Tactical intelligence analysts, who are embedded with front-line police officers and have helped solve some of WA’s most notorious cases — including the kidnapping of Cleo Smith — are among the jobs on offer in the force that do not require a police badge.
In the hours after the four-year-old was rescued almost a year ago to the day, the analysts who carried out the “painstaking job” of examining data to find the little girl were among the first people to be credited with her successful rescue.
WA Police is now recruiting more tactical intelligence analysts as well as several other unsworn police staff support positions, including data engineers, data analysts, data scientists and police assistance centre call takers.
About 3000 unsworn public servants support policing efforts in WA.
Principal tactical intelligence analyst Emma Moltran, who is also the officer-in-charge of intelligence recruitment and training, said while data analysts were not new to the force, tactical intelligence analysts were only introduced about 18 months ago.
Ms Moltran, an experienced former detective, said tactical intelligence analysts were embedded with major police squads investigating homicides, organised crime, drugs and firearm offences and child and sex abuse to solve crimes faster.
“Any major case they are involved in,” she said.
“We have changed their role somewhat in that they are researching to create actual intelligence for the front-line officers, so they can do things like attend out in the field, attend search warrants, and they can also support them in the office by researching via our systems and capabilities to locate and utilise our key principals of identify, locate and associate.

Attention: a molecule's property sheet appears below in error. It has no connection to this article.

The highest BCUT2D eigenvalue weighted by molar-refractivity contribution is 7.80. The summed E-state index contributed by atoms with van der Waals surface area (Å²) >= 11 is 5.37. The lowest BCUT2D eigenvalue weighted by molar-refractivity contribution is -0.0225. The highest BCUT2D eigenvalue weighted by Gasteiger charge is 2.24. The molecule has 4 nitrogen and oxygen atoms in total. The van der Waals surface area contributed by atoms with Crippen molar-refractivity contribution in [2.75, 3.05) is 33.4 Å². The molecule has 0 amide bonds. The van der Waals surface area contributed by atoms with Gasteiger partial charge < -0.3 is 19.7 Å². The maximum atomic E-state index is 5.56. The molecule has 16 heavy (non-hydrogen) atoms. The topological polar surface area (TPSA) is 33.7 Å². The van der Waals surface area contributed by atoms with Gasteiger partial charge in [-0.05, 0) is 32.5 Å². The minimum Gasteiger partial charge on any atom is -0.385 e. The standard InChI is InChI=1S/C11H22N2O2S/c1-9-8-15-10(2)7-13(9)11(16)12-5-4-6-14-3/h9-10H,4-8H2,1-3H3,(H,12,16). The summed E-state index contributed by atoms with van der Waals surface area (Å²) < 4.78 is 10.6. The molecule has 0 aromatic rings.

“(We are) moving away from doing protracted profiles and long intelligence reports and moving more towards shorter information reports that the police officers can act upon.”
Some of the data used can be requested from telecommunications companies, social media and a range of other sources.
Mr Dawson last year credited the work of intelligence analysts with helping to find Cleo after she was taken from a tent at the Blowholes, near Carnarvon, in October last year.
“The information acted on … starts out really small and quickly snowballs,” he said at the time.
“There were car movements, there were phone movements … the jigsaw fit the puzzle.
“But it took really good intelligence analysts and detectives and specialists to look at all that information, put it together and go, ‘You know what, that doesn’t seem right to me, I’ve been doing this a long time, and we’re going to act on it’. And that’s how we get results.”
It is understood tactical intelligence analysts were also used as part of the investigation following the assassination of Rebels bikie boss Nick Martin.
WA Police is holding a Careers Expo at the WA Police Academy on Saturday.